SME profile: Escapee from Beirut violence finds the world is his oyster
For Joey Ghazal, the decision to move to the UAE and set up an oyster bar in JBR came with a bang.
The 37-year-old Lebanese-Canadian was running a group of four chic eateries in Beirut in 2013 when a bomb exploded outside his office.
“That was really the straw that broke the camel’s back,” Mr Ghazal says sitting in the recently opened 6,000 square feet urban chic brasserie. “It was a year into the Syrian war and the situation was deteriorating. To have a political assassination so close by was a shock for me. It was a hard market for financial planning.”
Having spent part of his childhood in Dubai before moving to Montreal in Canada, Mr Ghazal decided to up sticks and set up all over again in a new city.
“It was a tough decision for me,” he says, sitting in a booth in his new concept, the Maine Oyster Bar & Grill and tucking into a plate of crab ceviche. “The businesses were all doing well, I had the teams in place to run things. It was steady.”
Determined not to rush into anything, Mr Ghazal spent the next year-and-a-half studying the Dubai restaurant scene looking for the right opportunity.
For Mr Ghazal, finding the right building to open a new restaurant was key – he needed something which would work well as a restaurant, with good views, easily accessible, linked to a hotel and where the rent would be affordable for a small start up business.
Eventually, after many false starts, his search led him to the loading bay of the Doubletree Hilton, a building originally intended to be the hotel’s gymnasium.
“They showed me round and basically said is there anything you can do with this,” Mr Ghazal says. “I immediately loved the space. I love the way you walk from the loading bay and it’s a little bit urban and you think what have I let myself in for and then you come through the doors and you’re in this beautiful location with lots of light and the view of the ocean.”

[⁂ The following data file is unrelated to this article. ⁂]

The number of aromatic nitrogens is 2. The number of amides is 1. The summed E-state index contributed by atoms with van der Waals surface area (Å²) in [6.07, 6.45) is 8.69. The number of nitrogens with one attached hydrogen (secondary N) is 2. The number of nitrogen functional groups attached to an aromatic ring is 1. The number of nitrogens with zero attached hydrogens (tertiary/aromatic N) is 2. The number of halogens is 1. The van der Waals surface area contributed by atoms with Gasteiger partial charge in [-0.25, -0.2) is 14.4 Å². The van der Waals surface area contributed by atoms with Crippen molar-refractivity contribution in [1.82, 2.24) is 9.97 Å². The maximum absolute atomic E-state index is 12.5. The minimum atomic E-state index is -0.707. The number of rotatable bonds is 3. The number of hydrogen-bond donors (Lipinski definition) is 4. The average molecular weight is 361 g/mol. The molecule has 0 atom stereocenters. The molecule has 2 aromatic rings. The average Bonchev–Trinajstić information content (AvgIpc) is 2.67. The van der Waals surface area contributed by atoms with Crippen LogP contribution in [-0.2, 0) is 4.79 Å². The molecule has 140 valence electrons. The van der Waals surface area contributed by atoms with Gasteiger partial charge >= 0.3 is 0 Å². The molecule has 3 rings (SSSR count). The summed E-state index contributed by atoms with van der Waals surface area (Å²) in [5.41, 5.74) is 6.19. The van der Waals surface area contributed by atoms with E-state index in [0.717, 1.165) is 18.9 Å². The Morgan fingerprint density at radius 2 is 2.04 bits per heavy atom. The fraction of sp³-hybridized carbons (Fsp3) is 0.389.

Perhaps more importantly for a small business, the unusual location meant that the hotel was prepared to offer what Mr Ghazal describes as “a reasonable rent and a good rent-free period”.
“There were times when I did worry,” Mr Ghazal says. “I thought will anyone even find it here?”
From finding the space in March 2014, it took Mr Ghazal until November 2014 to set up a Dubai business and sign the lease on the property. And from then it took him a further year before he was ready to open on November 23, 2015.
“Opening a new restaurant is challenging to do anywhere not just Dubai,” Mr Ghazal says. “There are a lot of regulations in Dubai, as there should be, but I was coming from Beirut where things are a lot looser. It was very different from Lebanon.”
Having grown up in Dubai, Mr Ghazal says he already had a good network of family and friends to help him with the day-to-day difficulties of setting up a business in the city – finding a local partner and investors, getting the right permits, locating staff accommodation and processing visas. His contacts enabled him to find investors to help foot the bill for the start up meaning that the business did not have to take out bank loans.
To Mr Ghazal, the seafront location and high ceilings lent themselves perfectly to a North American-style seafood bistro, and spurred on by the lack of independent, affordable licensed restaurants in Dubai, he set about realising his dream.
“When I looked at the Dubai market I found that the Dh275 to Dh350 per head category was largely unexplored,” he says. “There is a huge opportunity for licensed premises independent of hotels at that price point.”
The problem, Mr Ghazal says, is that most of the suitable restaurant locations are linked to hotels, and hotels are generally built to suit the needs of the large hospitality groups that operate them rather than to cater for the needs of small start-up restaurants.
The regulations and costs surrounding employing the restaurant’s 40 staff has also caused further headaches for the business Mr Ghazal says. These include the need to fly staff in from around the world, to find them accommodation in Dubai, to take care of their medical insurance, visas and flight tickets home.
“When you add these things up they are a huge cost,” Mr Ghazal says. “You really have to ask questions first to find out how much it is going to cost you and make sure you don’t under- budget. You’ve got to know these things way before you even get to write out a business plan.”
Recruitment too is what the restaurateur describes as a “big challenge”, with many staff coming through referrals from friends but others coming through agencies.
But despite the difficulties, Mr Ghazal says he is open to going through the whole process again and is potentially casting around for ideas to open a second restaurant in the UAE, either in Dubai or elsewhere in the Emirates.
“Opening restaurants is what I do,” he says. “I have been in the restaurant business for 20 years. It makes use of the left and the right sides of the brain, so you have to not only be into cooking and coming up with a concept but also real estate, marketing, accounting, managing people. It’s what I love.”
Follow The National’s Business section on Twitter
Updated: May 14, 2016 04:00 AM